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Alan Findlater

Fishcross, Alloa, Scotland, United Kingdom

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In August 1296 Bruce and his father swore fealty to Edward I of England at Berwick-upon-Tweed, but in breach of this oath, which had been renewed at Carlisle, the younger Robert joined in the Scottish revolt against King Edward in the following year. Urgent letters were sent ordering Bruce to support Edward’s commander, John de Warenne, 7th Earl of Surrey, (to whom Bruce was related), in the summer of 1297; but instead of complying, Bruce laid waste the lands of those who adhered to Edward. On 7 July, Bruce and his friends were forced to make terms by a treaty called the Capitulation of Irvine. The Scottish Lords were not to serve beyond the sea against their will, and were pardoned for their recent violence, in return for swearing allegiance to King Edward. The Bishop of Glasgow, James the Steward, and Sir Alexander Lindsay became sureties for Bruce until he delivered his infant daughter Marjorie as a hostage.

Shortly after the Battle of Stirling Bridge, Bruce defected to the Scots; Annandale was wasted and he burned the English-held castle of Ayr. Yet, when King Edward returned to England after his victory at the Battle of Falkirk, Annandale and Carrick were excepted from the Lordships and lands which he assigned to his followers; Bruce was being treated as a waverer whose allegiance might still be retained.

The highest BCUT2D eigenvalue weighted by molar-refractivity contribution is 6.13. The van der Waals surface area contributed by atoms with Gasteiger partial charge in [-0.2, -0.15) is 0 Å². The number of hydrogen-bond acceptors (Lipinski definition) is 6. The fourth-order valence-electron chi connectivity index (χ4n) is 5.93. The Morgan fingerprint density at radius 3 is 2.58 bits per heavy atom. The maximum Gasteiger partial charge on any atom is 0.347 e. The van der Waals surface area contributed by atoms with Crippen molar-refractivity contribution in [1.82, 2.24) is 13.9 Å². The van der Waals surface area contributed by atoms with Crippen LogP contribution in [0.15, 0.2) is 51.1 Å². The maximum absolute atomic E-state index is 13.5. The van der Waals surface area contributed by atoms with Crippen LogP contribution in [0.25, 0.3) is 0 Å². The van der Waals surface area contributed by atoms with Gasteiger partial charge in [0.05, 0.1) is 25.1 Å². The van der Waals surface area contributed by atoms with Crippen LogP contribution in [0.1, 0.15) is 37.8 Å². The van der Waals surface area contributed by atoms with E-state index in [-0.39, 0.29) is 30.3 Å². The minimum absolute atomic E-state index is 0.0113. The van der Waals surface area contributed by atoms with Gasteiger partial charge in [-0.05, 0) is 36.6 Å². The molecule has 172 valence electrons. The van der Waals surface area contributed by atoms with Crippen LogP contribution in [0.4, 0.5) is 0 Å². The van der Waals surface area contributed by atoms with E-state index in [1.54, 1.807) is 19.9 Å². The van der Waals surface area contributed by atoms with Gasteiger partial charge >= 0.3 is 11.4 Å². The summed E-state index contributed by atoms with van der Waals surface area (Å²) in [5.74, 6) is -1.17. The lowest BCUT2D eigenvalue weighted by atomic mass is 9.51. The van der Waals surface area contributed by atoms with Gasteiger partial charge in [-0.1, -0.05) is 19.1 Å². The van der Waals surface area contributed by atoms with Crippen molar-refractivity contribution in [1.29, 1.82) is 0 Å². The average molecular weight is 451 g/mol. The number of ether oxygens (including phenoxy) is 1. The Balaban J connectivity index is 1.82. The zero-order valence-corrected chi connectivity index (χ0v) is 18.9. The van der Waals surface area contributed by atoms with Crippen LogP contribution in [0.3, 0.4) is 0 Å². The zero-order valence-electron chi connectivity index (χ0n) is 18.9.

Robert The Bruce at the entrance to Edinburgh CastleAfter William Wallace resigned as Guardian of Scotland after the Battle of Falkirk, he was succeeded by Robert Bruce and John Comyn as joint Guardians, but they could not see past their personal differences. As a nephew and supporter of John Balliol, and as someone with his own claim to the Scottish throne, Comyn was Bruce’s enemy. In 1299, William Lamberton, Bishop of St. Andrews, was appointed as a third, neutral Guardian to try and maintain order between Bruce and Comyn. The following year Bruce finally resigned as joint Guardian and was replaced by Sir Gilbert, 1st Lord de Umfraville (d. before 13 October 1307), Earl of Angus (in right of his mother, Maud, Countess of Angus).

In May 1301, de Umfraville, Comyn and Lamberton also resigned as joint Guardians and were replaced by Sir John de Soules as sole Guardian. Soules was appointed largely because he was part of neither the Bruce nor the Comyn camps and was a patriot. He was an active Guardian, and made renewed efforts to have King John returned to the Scottish throne.

In July, King Edward I launched his sixth campaign into Scotland. Though King Edward captured Bothwell and Turnberry Castle, he did little to damage the Scots’ fighting ability and, in January 1302 agreed to a nine-month truce. It was around this time that Robert the Bruce submitted to King Edward, along with other nobles, even though he had been on the side of the patriots until now.

There were rumours that Balliol would return to regain the Scottish throne. Soules, who had probably been appointed by King John, supported his return, as did most other nobles, but the return of John as King would lead to the Bruces losing any chance of ever gaining the throne themselves.

Artwork Comments

  • Carrie Jackson
  • Alan Findlater
  • Jennifer  Tate
  • Alan Findlater
  • Catherine Hamilton-Veal  ©
  • Alan Findlater
  • tjmimagery
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  • Sean Farragher
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  • Gilberte
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  • LeviMoore
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  • thomas smith
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  • Andrew S
  • Alan Findlater
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